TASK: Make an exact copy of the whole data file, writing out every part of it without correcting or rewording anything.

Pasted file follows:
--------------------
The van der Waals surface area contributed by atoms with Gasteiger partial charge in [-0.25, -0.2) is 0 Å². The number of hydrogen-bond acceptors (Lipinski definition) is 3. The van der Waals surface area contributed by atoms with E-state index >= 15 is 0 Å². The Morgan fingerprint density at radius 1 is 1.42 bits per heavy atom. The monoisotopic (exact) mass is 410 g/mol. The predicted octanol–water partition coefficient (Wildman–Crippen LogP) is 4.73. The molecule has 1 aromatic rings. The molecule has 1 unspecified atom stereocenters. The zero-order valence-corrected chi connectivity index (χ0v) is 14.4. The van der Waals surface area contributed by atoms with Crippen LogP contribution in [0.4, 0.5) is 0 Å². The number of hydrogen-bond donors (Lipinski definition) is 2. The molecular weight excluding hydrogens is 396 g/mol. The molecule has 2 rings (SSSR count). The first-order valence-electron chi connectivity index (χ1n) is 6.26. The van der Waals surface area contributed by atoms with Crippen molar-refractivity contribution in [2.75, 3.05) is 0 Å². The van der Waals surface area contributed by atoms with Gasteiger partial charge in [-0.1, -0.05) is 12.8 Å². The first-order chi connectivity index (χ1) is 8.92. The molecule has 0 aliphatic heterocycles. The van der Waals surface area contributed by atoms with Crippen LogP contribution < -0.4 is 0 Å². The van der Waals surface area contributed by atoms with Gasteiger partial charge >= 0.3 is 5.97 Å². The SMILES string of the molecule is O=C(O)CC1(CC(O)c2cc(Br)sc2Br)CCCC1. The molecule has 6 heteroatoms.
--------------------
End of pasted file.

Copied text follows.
The van der Waals surface area contributed by atoms with Gasteiger partial charge in [-0.25, -0.2) is 0 Å². The number of hydrogen-bond acceptors (Lipinski definition) is 3. The van der Waals surface area contributed by atoms with E-state index >= 15 is 0 Å². The Morgan fingerprint density at radius 1 is 1.42 bits per heavy atom. The monoisotopic (exact) mass is 410 g/mol. The predicted octanol–water partition coefficient (Wildman–Crippen LogP) is 4.73. The molecule has 1 aromatic rings. The molecule has 1 unspecified atom stereocenters. The zero-order valence-corrected chi connectivity index (χ0v) is 14.4. The van der Waals surface area contributed by atoms with Crippen LogP contribution in [0.4, 0.5) is 0 Å². The number of hydrogen-bond donors (Lipinski definition) is 2. The molecular weight excluding hydrogens is 396 g/mol. The molecule has 2 rings (SSSR count). The first-order valence-electron chi connectivity index (χ1n) is 6.26. The van der Waals surface area contributed by atoms with Crippen molar-refractivity contribution in [2.75, 3.05) is 0 Å². The van der Waals surface area contributed by atoms with Gasteiger partial charge in [-0.1, -0.05) is 12.8 Å². The first-order chi connectivity index (χ1) is 8.92. The molecule has 0 aliphatic heterocycles. The van der Waals surface area contributed by atoms with Crippen LogP contribution < -0.4 is 0 Å². The van der Waals surface area contributed by atoms with Gasteiger partial charge >= 0.3 is 5.97 Å². The SMILES string of the molecule is O=C(O)CC1(CC(O)c2cc(Br)sc2Br)CCCC1. The molecule has 6 heteroatoms.